How to Eat Well When You Lose Your Sense of Taste or Smell
Perhaps one of the most common but least talked about symptoms of illness is the loss of taste and smell. It happens across the spectrum of diseases and can be either short-lived or long-lasting. It's a common long-term side effect of certain cancer treatments, but also happens in the short term for people with bad colds or the flu. And of course, it is now known to be one of the many symptoms associated with COVID-19.
While the loss of taste or smell is usually a symptom of underlying disease and doesn't have immediate health consequences on its own, it can make it difficult for people to eat a healthy and adequate diet. Not being able to enjoy food really dulls the incentive to eat well! The good news? There are things you can do to make sure you're getting the nutrients you need, even if you can't taste food the way you usually do.
Pictured Recipe: Chili-Rubbed Chicken with Coconut Rice & Mango Salsa
Causes for losing your sense of taste and/or smell.
"Our ability to smell comes from the functions of a specific cranial nerve, and taste involves the functions of many nerves including specific cranial nerves," says Caroline West Passerrello, M.S., RDN, LDN, spokesperson for the Academy of Nutrition and Dietetics. "Taste and smell can be impacted individually or simultaneously, and the severity can range from a mild impairment to a complete loss."
Both senses naturally decline as we age, although the rate at which that happens varies from person to person. Smoking also dulls our sense of taste and smell, and chronic smoking can lead to a significant decline in both over time.
But there are other more specific, immediate causes of impaired olfaction (smell) and gustation (taste). "Inflammation of the nasal mucosa and sinuses, which can happen when your body defends itself against viruses like the common cold or coronavirus, is associated with impaired olfaction," Passerrello says. "Tumors, head trauma and certain medications can also impair our ability to taste and smell," she says. This can happen with many medications, but is particularly severe and common in chemotherapy and radiation for cancer treatment.
Loss of taste and smell is associated with poorer diet quality overall.
"From limited studies with aging adults who report a loss of smell, we know they are less likely to conform to dietary guidelines and [more likely to have] poor dietary quality when compared to the guidelines standards," Passerrello says.
Why this happens isn't totally clear, but it's likely because food just isn't as enjoyable when you can't taste or smell it. The subtle bitterness of vegetables might come across more strongly to someone with an impaired sense of taste or smell, while pleasant sweet or salty flavors might be harder to detect. Many older adults also show a preference for very sweet or very salty foods because of dulled tastes, which can lead to an unhealthy diet overall. The same thing likely happens when someone has an impaired sense of taste or smell in the short term.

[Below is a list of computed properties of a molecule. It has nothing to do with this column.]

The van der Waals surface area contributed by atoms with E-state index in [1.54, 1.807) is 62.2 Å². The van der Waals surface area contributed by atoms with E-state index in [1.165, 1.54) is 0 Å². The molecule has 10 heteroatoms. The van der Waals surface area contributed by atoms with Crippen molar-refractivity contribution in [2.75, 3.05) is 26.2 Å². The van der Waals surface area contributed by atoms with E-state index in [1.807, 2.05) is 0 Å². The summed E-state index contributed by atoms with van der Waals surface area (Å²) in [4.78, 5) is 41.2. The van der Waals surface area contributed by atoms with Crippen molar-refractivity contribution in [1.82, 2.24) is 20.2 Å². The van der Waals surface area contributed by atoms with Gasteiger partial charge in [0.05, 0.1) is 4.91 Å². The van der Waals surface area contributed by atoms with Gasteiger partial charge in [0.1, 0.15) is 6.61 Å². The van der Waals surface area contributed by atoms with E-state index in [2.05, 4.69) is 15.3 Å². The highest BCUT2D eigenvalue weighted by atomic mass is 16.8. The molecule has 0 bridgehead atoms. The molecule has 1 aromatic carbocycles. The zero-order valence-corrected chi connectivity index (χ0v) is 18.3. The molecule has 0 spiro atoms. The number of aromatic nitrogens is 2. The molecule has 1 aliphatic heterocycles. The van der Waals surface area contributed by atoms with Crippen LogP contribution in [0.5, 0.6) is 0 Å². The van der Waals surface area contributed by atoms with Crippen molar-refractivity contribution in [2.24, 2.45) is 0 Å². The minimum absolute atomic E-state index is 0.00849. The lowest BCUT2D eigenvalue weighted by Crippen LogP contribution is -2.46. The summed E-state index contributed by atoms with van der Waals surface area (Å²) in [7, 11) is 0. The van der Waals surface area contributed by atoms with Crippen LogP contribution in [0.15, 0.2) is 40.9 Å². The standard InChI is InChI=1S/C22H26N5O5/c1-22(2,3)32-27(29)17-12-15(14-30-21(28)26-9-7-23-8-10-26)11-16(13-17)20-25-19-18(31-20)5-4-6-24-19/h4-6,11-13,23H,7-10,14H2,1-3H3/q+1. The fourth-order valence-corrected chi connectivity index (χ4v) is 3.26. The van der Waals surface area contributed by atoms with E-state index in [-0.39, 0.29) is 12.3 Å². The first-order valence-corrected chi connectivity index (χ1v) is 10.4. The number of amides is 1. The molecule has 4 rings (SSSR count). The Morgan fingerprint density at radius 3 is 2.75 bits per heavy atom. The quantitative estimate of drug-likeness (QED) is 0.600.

Tips for maintaining a balanced diet
"Eating with an impaired sense of taste or smell may not be as enjoyable, since taste is still the number one reason most Americans choose to eat the foods they do," Passerrello says. "So, try to set up a meal plan—and environment—that is enjoyable and balanced." She recommends following MyPlate guidelines by filling half of your plate with vegetables or fruits, one quarter with protein and one quarter with starch (preferably whole grains, starchy vegetables, beans or legumes).
Passerrello also warns against adding too much salt or sugar. "Be mindful of the amount of salt or sugar being added to foods—and in this case, do not 'salt to taste' because that may put you well over the daily recommendation for sodium intake." Unfortunately, this may mean that food tastes a little bit bland in the short term.
Instead, try using acids like lemon juice or vinegar to season foods. Acid is a very strong flavor that comes through even when taste or smell is impaired, and it doesn't add any sodium, sugar or calories. Going heavy on the spices can also be helpful. Black pepper, chile pepper (if you like spicy foods), cinnamon, cumin, garlic powder and ginger can all add strong flavors that might come through even with a diminished sense of taste or smell.
Pictured Recipe: Crispy Chickpea Grain Bowl with Lemon Vinaigrette
Know that taste and smell changes often go away in time.
If you've recently recovered from a cold, flu or another virus, you might be frustrated to find that your sense of taste and smell is still a little off days or weeks later. In these circumstances, it's likely that your senses will soon return to normal.
If you're experiencing taste changes due to aging, smoking, ongoing cancer treatments or medication used to treat a chronic condition, it may be the case that you'll be dealing with those taste changes long term. Experiment to figure out what foods taste good, and build your meal plans accordingly. Be careful not to add too much salt to foods, as getting too much sodium can have negative health effects. And while it's natural to gravitate toward sweet flavors in these circumstances, try to opt for naturally sweet foods whenever possible as opposed to always reaching for desserts or treats with lots of added sugar.